Latest posts by Agam Anand (see all)
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Self-satisfied to the point of irritation, “Deadpool” is the latest in an apparently endless supply of superhero films — and like just about every other new superhero movie, it’s clearly designed as the launching point for a future franchise. (See “Daredevil,” “Catwoman,” “The Green Hornet” and not one but two “Fantastic Four” efforts. Actually, I like you, so please DON’T see any of those movies.) Directed with no small amount of flash and style by Tim Miller, “Deadpool” stars Ryan Reynolds in a bit of casting that’s almost too easy, seeing as how the character of Deadpool is a real wisenheimer, and Reynolds has long specialized in playing fast-talking quipsters. The comically violent opening action sequence and the credits serve notice we’re in for a superhero movie that will be as much about spoofing the genre and winking at the audience as it will be about serving up a genuine storyline. In fact, the credits are kind of great, as we’re told the movie will feature “A British Villain” and a “CGI Character,” was produced by some “Real A–hats” and was written by “The Real Heroes.” (We also get references to Reynolds’ ill-fated turn as “Green Lantern,” his heavily criticized appearance as Deadpool in “X-Men Origins: Wolverine” and his 2010 “Sexiest Man Alive” People magazine cover.) Clad in a pseudo-sadomasochistic, red-and-black leather costume (Spiderman’s worn out it looks), wearing a mask vaguely reminiscent of the getup sported by The Gimp in “Pulp Fiction,” Deadpool is an unstoppable killing machine who takes great pleasure in mowing down bad guys while keeping up a stream-of- consciousness monologue filled with one-liners, mostly lazy pop culture references, random thoughts (“Did I leave the stove on?”) and more than a few homoerotic observations. (Deadpool’s romantic interest is a woman, but the way he talks about Wolverine’s, vital equipments, and the conversations he has with men, make us wonder if he’s interesting in expanding his horizons.) “Deadpool” hits the ground running with a gory shootout on a highway and those cool credits — but soon after that we’re plunged into a prolonged flashback in which we learn, you guessed it, THE ORIGINS OF DEADPOOL. Again with the origin story? Whether it’s “Spider-Man” or “Ant- Man,” “The Hulk” or “Captain America,” “Wolverine” or “The Fantastic Four,” rare is the origin movie with an origin actually worth a giant chunk of a movie. (“Batman Begins” and “Iron Man” being two exceptions.) Ryan Reynolds is top notch as Wade/Deadpool, direction is mixed I would say. Haywire screenplay makes deadpool fast but impact is missing. Problem is, “Deadpool,” like so many other satires, ends up being not all that different from the films it’s spoofing. Also, we’ve seen wisecracking anti-heroes time and again, from “The Mask” to “Iron-Man.” And it’s not really all that original to tell the story of a reluctant superhero who keeps telling everyone he’s not a superhero. I would prefer to watch cult “The Mask” again instead of tediously Self spoofing deadpool.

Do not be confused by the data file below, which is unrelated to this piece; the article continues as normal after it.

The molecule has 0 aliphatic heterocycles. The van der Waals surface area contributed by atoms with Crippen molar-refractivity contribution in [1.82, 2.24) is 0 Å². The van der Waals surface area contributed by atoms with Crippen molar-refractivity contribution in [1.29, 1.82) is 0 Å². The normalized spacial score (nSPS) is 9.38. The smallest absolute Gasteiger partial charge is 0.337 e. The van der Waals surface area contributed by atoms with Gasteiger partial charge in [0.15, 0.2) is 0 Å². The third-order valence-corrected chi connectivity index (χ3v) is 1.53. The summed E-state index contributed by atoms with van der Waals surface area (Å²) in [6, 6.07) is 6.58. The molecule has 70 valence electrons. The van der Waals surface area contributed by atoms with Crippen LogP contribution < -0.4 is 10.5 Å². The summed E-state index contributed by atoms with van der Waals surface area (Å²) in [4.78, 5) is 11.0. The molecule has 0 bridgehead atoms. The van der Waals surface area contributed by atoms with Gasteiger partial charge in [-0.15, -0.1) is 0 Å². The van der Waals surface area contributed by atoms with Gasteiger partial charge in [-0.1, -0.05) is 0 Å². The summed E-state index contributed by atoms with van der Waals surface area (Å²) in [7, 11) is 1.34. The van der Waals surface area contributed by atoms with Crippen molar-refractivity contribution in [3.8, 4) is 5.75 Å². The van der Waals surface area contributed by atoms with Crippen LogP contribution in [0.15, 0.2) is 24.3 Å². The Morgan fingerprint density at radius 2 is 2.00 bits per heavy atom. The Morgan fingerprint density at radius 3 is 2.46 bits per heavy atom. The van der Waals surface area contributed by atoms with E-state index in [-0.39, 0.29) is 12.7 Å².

If “Deadpool” does well at the box office, no doubt we’ll see more chapters in the saga. Its another revenge film filled with Adult jokes. 2 stars is what I can give to it.
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Deadpool Official Trailer #1 (2016) – Ryan Reynolds Movie HD
Deadpool | Official Trailer 2 [HD] | 20th Century FOX